Perceptions of patient education during hospital visit – described by school-age children with a chronic illness and their parents
Article first published online: 22 OCT 2012
© 2012 The Authors Scandinavian Journal of Caring Sciences © 2012 Nordic College of Caring Science
Scandinavian Journal of Caring Sciences
Volume 27, Issue 4, pages 894–904, December 2013
How to Cite
Scand J Caring Sci; 2013; 27; 894–904. Perceptions of patient education during hospital visit – described by school-age children with a chronic illness and their parents
- Issue published online: 24 OCT 2013
- Article first published online: 22 OCT 2012
- Manuscript Accepted: 16 SEP 2012
- Manuscript Received: 22 MAY 2012
- Foundation for Paediatric Research
- chronic illness;
- patient education;
- qualitative study
Families having a child with a chronic disease face changes in their everyday lives, and the whole family is involved in patient education. Nurses bear a great responsibility for patient education, but their school-age patients’ and their parents’ perceptions of patient education have only been studied to a limited extent.
The current study aimed to explore the elements of significant patient education events during a hospital visit described by school-age children with a chronic illness and their parents.
The design was qualitative and descriptive. A total of nineteen Finnish parents and their 12 children aged 5–12, suffering from chronic diseases, were interviewed using a critical incident technique. The data were analysed by deductive content analysis.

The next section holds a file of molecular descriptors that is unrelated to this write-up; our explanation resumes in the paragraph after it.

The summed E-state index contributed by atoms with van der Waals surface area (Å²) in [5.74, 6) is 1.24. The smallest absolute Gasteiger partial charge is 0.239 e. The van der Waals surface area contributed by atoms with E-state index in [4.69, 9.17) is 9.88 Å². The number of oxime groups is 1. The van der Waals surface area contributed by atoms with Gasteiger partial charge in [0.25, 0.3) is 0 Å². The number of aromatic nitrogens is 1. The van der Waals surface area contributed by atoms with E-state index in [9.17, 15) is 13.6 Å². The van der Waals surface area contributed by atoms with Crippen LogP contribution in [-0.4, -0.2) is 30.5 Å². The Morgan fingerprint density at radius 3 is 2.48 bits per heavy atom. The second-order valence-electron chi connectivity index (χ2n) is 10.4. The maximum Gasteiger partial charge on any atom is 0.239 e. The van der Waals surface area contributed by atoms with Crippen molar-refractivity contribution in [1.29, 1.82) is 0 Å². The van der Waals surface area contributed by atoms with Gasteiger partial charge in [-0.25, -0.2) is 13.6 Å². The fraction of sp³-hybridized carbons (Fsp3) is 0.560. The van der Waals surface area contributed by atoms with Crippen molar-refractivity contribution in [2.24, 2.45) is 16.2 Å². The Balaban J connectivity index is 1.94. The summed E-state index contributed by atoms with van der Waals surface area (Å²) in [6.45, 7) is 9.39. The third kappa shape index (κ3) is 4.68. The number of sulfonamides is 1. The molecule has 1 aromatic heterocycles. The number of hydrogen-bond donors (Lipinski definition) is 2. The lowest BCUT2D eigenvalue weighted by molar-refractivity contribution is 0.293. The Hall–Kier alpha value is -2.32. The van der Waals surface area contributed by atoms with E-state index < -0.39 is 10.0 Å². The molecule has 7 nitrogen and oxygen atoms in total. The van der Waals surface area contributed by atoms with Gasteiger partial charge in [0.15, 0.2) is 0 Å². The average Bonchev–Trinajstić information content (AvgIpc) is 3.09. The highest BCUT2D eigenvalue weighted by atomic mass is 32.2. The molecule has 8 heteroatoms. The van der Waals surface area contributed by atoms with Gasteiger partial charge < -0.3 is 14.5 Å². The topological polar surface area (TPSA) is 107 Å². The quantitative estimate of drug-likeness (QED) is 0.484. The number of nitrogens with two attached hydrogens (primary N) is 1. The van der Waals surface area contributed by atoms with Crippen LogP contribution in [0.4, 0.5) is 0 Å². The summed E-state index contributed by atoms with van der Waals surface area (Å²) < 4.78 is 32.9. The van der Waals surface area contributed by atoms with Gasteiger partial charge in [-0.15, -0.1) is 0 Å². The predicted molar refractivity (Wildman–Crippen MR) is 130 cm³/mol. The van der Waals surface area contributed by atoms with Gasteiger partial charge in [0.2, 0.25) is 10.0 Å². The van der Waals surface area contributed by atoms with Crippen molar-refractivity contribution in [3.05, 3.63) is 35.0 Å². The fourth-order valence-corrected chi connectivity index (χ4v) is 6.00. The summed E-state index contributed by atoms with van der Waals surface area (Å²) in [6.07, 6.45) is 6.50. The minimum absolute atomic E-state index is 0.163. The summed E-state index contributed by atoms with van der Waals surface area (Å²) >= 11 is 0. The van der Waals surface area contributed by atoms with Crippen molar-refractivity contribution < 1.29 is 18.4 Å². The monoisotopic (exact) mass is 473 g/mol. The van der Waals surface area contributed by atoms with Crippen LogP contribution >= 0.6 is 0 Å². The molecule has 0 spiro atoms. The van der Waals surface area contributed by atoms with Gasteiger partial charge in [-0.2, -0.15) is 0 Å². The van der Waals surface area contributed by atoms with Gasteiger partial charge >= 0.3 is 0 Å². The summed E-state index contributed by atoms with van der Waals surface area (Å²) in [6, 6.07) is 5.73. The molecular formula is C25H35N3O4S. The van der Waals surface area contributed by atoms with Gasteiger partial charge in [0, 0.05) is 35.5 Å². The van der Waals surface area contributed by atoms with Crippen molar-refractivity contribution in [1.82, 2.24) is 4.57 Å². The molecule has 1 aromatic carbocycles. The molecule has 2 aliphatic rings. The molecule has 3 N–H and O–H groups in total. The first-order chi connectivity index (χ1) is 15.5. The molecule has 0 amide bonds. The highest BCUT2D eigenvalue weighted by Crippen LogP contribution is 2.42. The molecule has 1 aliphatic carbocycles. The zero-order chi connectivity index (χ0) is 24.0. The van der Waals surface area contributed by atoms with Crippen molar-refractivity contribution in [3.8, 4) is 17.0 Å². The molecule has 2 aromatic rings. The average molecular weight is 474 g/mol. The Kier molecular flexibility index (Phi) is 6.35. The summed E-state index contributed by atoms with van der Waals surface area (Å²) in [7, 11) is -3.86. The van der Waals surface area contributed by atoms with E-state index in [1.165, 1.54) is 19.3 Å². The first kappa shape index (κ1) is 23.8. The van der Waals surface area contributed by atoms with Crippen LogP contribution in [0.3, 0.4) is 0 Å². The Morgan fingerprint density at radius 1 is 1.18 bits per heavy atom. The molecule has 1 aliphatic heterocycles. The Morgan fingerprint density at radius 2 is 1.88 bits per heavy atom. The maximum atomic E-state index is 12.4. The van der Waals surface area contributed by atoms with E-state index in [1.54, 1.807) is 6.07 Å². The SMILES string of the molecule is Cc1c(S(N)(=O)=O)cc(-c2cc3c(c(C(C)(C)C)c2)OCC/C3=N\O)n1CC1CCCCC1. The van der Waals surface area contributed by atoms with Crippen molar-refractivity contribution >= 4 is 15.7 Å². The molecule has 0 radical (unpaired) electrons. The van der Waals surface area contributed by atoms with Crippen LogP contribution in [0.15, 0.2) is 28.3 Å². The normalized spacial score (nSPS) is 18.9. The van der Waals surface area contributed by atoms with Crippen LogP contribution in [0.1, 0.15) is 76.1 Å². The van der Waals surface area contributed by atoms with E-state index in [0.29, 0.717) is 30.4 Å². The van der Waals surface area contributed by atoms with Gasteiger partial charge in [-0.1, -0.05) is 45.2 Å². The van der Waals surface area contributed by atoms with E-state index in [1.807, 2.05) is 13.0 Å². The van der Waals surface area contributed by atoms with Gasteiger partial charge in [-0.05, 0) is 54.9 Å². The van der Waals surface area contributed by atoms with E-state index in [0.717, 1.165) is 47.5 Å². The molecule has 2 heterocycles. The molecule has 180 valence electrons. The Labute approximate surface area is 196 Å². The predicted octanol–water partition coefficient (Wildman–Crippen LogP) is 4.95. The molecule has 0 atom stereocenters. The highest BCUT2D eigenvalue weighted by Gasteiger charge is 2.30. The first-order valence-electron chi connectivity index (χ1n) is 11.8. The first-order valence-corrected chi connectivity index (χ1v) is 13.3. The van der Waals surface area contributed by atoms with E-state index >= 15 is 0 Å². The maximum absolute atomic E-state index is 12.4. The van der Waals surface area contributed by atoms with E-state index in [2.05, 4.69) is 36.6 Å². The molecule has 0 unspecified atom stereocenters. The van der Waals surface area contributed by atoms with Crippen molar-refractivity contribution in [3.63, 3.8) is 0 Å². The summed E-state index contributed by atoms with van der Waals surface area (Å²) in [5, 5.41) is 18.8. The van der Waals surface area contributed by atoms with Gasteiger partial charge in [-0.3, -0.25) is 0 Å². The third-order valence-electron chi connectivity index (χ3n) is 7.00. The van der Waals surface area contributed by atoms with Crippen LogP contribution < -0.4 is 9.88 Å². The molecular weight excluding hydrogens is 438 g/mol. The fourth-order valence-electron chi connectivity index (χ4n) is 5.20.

The descriptions of patient education comprised cases with parents’ shock at the outset of the patient education sessions and cases with the outcome of these sessions, including an experience of empowerment or lack of it. The patient education practices were examined by determining nursing, didactic and interpersonal competences. Nursing competence involved illustrations of knowledge and the ability to care for children and families as well as knowledge of the disease and its management. Didactic competence comprised practical examples of knowledge of teaching and the ability to implement the education process. Interpersonal competence manifested itself in the ability to have a dialogue.
The findings show the importance of comprehensive patient education competence required of nurses giving education to families having children with chronic illnesses. This knowledge can be applied to promote nurses’ professional training and to develop patient education.